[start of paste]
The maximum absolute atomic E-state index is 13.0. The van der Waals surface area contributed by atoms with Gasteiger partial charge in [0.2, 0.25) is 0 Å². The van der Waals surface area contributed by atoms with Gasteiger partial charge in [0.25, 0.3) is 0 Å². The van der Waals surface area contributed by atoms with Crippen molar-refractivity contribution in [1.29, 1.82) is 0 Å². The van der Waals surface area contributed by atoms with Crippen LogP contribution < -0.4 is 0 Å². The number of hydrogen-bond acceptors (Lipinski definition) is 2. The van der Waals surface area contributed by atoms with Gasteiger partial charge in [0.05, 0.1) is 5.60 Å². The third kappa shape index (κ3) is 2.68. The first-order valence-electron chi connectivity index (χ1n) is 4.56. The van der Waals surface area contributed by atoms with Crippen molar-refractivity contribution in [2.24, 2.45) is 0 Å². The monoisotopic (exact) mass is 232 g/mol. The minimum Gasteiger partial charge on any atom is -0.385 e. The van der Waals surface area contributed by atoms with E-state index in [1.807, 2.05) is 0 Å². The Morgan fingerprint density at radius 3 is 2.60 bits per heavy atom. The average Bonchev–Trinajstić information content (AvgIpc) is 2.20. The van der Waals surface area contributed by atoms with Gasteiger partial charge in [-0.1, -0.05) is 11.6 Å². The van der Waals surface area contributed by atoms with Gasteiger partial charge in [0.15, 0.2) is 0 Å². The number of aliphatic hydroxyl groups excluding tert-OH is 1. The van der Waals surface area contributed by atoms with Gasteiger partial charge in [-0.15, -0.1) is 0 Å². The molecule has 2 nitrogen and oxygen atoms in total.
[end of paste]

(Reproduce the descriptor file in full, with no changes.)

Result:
The maximum absolute atomic E-state index is 13.0. The van der Waals surface area contributed by atoms with Gasteiger partial charge in [0.2, 0.25) is 0 Å². The van der Waals surface area contributed by atoms with Gasteiger partial charge in [0.25, 0.3) is 0 Å². The van der Waals surface area contributed by atoms with Crippen molar-refractivity contribution in [1.29, 1.82) is 0 Å². The van der Waals surface area contributed by atoms with Crippen LogP contribution < -0.4 is 0 Å². The number of hydrogen-bond acceptors (Lipinski definition) is 2. The van der Waals surface area contributed by atoms with Gasteiger partial charge in [0.05, 0.1) is 5.60 Å². The third kappa shape index (κ3) is 2.68. The first-order valence-electron chi connectivity index (χ1n) is 4.56. The van der Waals surface area contributed by atoms with Crippen molar-refractivity contribution in [2.24, 2.45) is 0 Å². The monoisotopic (exact) mass is 232 g/mol. The minimum Gasteiger partial charge on any atom is -0.385 e. The van der Waals surface area contributed by atoms with E-state index in [1.807, 2.05) is 0 Å². The Morgan fingerprint density at radius 3 is 2.60 bits per heavy atom. The average Bonchev–Trinajstić information content (AvgIpc) is 2.20. The van der Waals surface area contributed by atoms with Gasteiger partial charge in [-0.1, -0.05) is 11.6 Å². The van der Waals surface area contributed by atoms with Gasteiger partial charge in [0.15, 0.2) is 0 Å². The number of aliphatic hydroxyl groups excluding tert-OH is 1. The van der Waals surface area contributed by atoms with Gasteiger partial charge in [-0.15, -0.1) is 0 Å². The molecule has 2 nitrogen and oxygen atoms in total.